One of the things that's made this election exciting is the fact that a number of formerly safe red and blue states haven't been all that safe this time around. We've seen some strong polling numbers for Hillary Clinton in generally red states like Arizona, Georgia, and North Carolina. And Donald Trump has logged competitive numbers in some polls in blue states like Pennsylvania, Michigan, Wisconsin and even Rhode Island and New Jersey.
But obviously, not all of these decisive states will flip. Maybe none of them will. And looking at sampling polls alone, even aggregating and averaging several of them at one time like Nate Silver does, won't give us all the answers. This is especially true in this unique election.
The latest Real Clear Politics polling data puts Hillary Clinton ahead of Donald Trump in electoral votes, 209 to 154, with 175 votes in what they call "toss-up" states — too close to call.
Two of those states, Florida and North Carolina, I think could swing Trump. Why? One word: age. Trump has a significant lead among older voters, according to a recent CNN poll, and they tend to turn up at the polls in the best overall numbers compared to other age groups. Both of those states have a lot of retirees.
It's been hard for Trump to gain any traction in Ohio, another toss-up state, because of Governor John Kasich's strong opposition. But recent polls have shown Trump leading in the Buckeye State and I think that trend will continue. The same is true for Iowa.
That's 68 electoral votes for Trump right there from those four toss-up states.
I still think Pennsylvania (a toss-up state with 20 electoral votes) stays in Clinton's column (for now) — mostly because the growing Philadelphia suburbs give her a big population advantage over Trump's stronger support in Western Pennsylvania, where populations have been shrinking. Virginia's ethnic demographics and consistent poll strength for Clinton means that state (with 13 electoral votes) has to be kept blue for now, too. The most recent NBC NBC/Marist/WSJ poll did have Clinton ahead by just one in New Hampshire (4 electoral votes), so that state is really hanging on by a thread.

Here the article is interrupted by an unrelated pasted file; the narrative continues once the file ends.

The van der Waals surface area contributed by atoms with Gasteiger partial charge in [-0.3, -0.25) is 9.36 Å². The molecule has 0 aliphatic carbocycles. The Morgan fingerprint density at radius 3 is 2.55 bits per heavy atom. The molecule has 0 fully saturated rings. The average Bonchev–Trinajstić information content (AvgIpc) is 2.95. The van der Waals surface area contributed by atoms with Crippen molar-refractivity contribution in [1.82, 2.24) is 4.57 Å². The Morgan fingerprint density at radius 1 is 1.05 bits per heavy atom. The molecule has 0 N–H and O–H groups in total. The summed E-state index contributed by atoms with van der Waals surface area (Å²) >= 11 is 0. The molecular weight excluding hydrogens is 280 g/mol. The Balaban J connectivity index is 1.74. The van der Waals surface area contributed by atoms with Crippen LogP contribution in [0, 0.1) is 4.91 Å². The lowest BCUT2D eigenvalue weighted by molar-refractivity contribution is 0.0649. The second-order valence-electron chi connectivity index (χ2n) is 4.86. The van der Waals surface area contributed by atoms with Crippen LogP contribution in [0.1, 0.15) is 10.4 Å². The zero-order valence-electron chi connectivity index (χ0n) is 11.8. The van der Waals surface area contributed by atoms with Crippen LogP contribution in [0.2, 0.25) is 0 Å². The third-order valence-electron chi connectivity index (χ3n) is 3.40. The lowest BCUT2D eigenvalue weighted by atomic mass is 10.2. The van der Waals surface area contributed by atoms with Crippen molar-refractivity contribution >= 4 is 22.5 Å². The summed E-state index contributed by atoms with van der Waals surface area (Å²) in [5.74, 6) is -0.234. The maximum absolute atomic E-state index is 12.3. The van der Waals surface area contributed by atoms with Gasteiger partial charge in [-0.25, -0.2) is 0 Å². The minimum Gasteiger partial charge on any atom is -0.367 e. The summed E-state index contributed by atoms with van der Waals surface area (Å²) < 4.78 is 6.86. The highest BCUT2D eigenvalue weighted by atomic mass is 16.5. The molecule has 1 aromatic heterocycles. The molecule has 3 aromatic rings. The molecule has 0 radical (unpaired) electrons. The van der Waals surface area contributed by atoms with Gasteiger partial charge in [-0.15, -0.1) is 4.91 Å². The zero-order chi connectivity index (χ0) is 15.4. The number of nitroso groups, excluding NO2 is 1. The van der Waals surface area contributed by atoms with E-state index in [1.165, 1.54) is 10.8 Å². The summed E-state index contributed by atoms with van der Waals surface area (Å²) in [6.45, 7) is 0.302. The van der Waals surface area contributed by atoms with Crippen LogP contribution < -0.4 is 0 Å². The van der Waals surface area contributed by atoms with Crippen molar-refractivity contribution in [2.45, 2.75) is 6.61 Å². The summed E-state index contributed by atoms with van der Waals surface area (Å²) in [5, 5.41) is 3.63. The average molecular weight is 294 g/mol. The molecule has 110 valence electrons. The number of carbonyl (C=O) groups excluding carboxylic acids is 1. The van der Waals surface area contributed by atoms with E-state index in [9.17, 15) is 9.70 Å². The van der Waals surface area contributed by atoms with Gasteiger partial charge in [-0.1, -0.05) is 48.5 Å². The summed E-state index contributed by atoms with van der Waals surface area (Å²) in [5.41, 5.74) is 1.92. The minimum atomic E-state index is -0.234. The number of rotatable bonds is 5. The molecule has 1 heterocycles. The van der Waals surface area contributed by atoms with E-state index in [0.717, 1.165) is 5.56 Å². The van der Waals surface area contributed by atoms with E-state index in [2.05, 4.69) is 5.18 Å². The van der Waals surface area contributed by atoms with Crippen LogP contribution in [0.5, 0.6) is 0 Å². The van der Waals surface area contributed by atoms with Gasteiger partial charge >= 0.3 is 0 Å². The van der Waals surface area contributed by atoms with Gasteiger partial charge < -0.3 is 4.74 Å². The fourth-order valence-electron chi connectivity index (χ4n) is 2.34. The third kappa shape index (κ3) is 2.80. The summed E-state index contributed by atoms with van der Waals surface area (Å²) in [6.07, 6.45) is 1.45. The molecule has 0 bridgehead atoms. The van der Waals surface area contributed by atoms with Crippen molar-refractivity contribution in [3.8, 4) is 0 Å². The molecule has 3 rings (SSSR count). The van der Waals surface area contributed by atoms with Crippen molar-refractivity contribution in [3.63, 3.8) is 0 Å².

Both camps seem to be giving extra focus to Pennsylvania — President Obama campaigned Tuesday in Philadelphia for Clinton while she continued to recover from pneumonia and Trump billboards and other ads are all over the Keystone State.
Trump has to worry that focusing too much on Pennsylvania will allow Clinton to slip Arizona (11 electoral votes) and North Carolina (15 electoral votes) out of the red column and make it almost impossible for him to win.
But there are still 54 days until Election Day and these toss-up states could get tossed around several more times before it's all over.
Right now, I think the states most vulnerable to flipping are: New Hampshire, Rhode Island, Pennsylvania, North Carolina, Arizona and Florida.
I think it's worth keeping an eye on Ohio — it's truly an American cultural and political bellwether. Ohio has regions of its state that represent every other segment of the country. Cincinnati and its environs are very much like the South. Dayton and its large Air Force base community represent the military. Cleveland, Akron, and Toledo represent the once-manufacturing powerhouse of the Rust Belt. And Columbus represents upper middle class white collar suburban America with a healthy splash of college town to go with it.
In other words, if you win Ohio you're winning America.
Right now, Real Clear Politics has Ohio as a toss up.
If the election were held today, I think Clinton would win. However, I do expect Trump to overtake her in all the polls quite soon.
I think this election is closer than any of us ever imagined.